By Tia Norris, April 2020 Issue.
In honor of April Fool’s Day approaching, let’s talk about a few more diet and fitness myths that I commonly hear from new (and experienced) clients. The truth is, most people — and even scarier, many trainers and so-called professionals — simply don’t know what they’re talking about when they discuss diet and fitness. The labyrinth of health is complicated, and the solution to the puzzle is highly individualized. I’m here to illuminate the dark and winding path to ideal health, and to dispel the common misconceptions that I most often hear. Let the myth-busting begin.
Myth: Lifting heavy weights will make me bigger. The only thing that will make you actually gain weight is eating a caloric surplus. Read that again. Similarly, the only thing that will make you lose weight is a caloric deficit. Calories are what matter in shrinking or growing your muscles. You may be able to re-composition and change your look slightly while in caloric maintenance, but the ultimate gas or brake on your size is how much you’re eating. Furthermore, strength training is essential for all athletes, all ages, all conditions! Surely by this point, I don’t need to dive into the ocean of scientific evidence that unwaveringly supports strength training. Take my word for it: lift heavily, lift often, and always pursue getting stronger.
Myth: What works for them, will work for me. I hear, so tragically often, that my clients started dieting or exercising in a particular way only after seeing someone else do it that way … or because Suzy Trainer in Lame-o Magazine told them to do it. DOH! First, check your sources. Does Suzy actually walk the walk herself as an athlete, with scores of different types of clients aside from herself, and does she critically think outside of the silly little textbook that serves solely as the foundation for practice but not the be-all, end-all solution? Likely not. Your body is your most prized possession — without health, you have nothing. Only accept advice from trusted individuals. Second, know that each person is completely unique both in exercise prescription, and dietary guidance! For example: that person who is squatting with knees way far forward, might have an abnormally long femur and that’s the best they can do — you might be built differently and should therefore move differently. Get what I’m saying? Be skeptical and find what works for you.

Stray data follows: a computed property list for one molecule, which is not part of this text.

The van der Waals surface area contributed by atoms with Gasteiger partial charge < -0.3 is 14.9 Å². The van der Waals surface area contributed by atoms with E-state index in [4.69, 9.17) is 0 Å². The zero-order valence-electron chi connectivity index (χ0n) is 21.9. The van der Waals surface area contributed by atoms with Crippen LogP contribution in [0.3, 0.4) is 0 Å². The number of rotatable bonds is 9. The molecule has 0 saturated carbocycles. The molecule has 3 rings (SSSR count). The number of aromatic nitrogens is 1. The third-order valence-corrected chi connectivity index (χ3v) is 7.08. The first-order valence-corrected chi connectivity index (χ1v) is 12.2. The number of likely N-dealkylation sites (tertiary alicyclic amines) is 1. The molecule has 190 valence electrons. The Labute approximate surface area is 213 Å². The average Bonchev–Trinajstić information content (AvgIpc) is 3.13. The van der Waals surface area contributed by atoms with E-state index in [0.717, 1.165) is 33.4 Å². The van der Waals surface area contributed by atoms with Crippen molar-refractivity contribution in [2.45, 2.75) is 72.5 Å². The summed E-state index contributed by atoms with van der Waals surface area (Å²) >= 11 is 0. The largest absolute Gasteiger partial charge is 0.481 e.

Myth: Sodium is bad for me and should be avoided. Here’s what you need to know about this complicated but essential electrolyte: first, the more you sweat, the more you need to add extra sodium, and vice versa for the less you sweat; second, sodium/sweat concentrations are highly individual, meaning some people sweat more or less salt depending on their unique biochemistry; and third, not all sodium is created equally (like all supplements) — go for pink Himalayan salt to replace your sweat loss, best. On another note, if you’re drinking lots of water, and working out lots, but still peeing your brains out, consider adding pink Himalayan salt to drinks and foods to help your body absorb the hydration. After all, that’s one of sodium’s main jobs. Water retention is not always bad. As an athlete, you want your cells hydrated adequately, depending on goals.
Myth: To get abs, I need to do hundreds of crunches several times per week. Girl, stop it … you’re dreaming and you’re wasting your time. The tried-and-true formula for abs is simple in theory, but it just takes too long for most people’s patience. First, reduce body fat through a comprehensive, long term, carefully constructed diet and strength training program that emphasizes building muscle while in a controlled caloric deficit. And second, lift heavy weights on compound lifts (like squats, deadlifts, pullups) with great technique and consistent, maximal core engagement — avoid machines, too much cardio, and too high of reps.
Myth: Eating late at night is bad for me. Thank God that programs like “intermittent fasting” are catching on, to help cut through the BS on this old wives’ tale. What matters most is your total caloric intake throughout the day (all 24hrs), against your total daily estimated expenditure throughout the day. If you’re eating more than you’re burning, you will gain weight. And vice versa — if you’re eating less than you’re burning. I cannot emphasize the importance of this energy input/output equation enough. That being said, it matters so much less (for most clients) when they eat, versus how much they eat in total. For example, I work until 8-9 p.m. most nights. I keep my calories relatively light throughout the day. I usually eat a 2000+ calorie dinner and then go to sleep within one or two hours after that. Now, of course, I keep my calorie balance in check throughout the rest of my days, and I’m simply not hungry most mornings until much later in the day because of this “backloading” scheme … but it works as long as you balance your energy intake throughout the rest of the day. Talk to a nutrition professional to find what works best for you.
Check your sources. Educate yourself, through verified research and even consider hiring a coach or nutritionist. Experiment, in a controlled way, to find what works best for you. It’s not going to be easy or cheap — make the investments in yourself, and soon you’ll be able to spot the frauds and the myths from miles away yourself.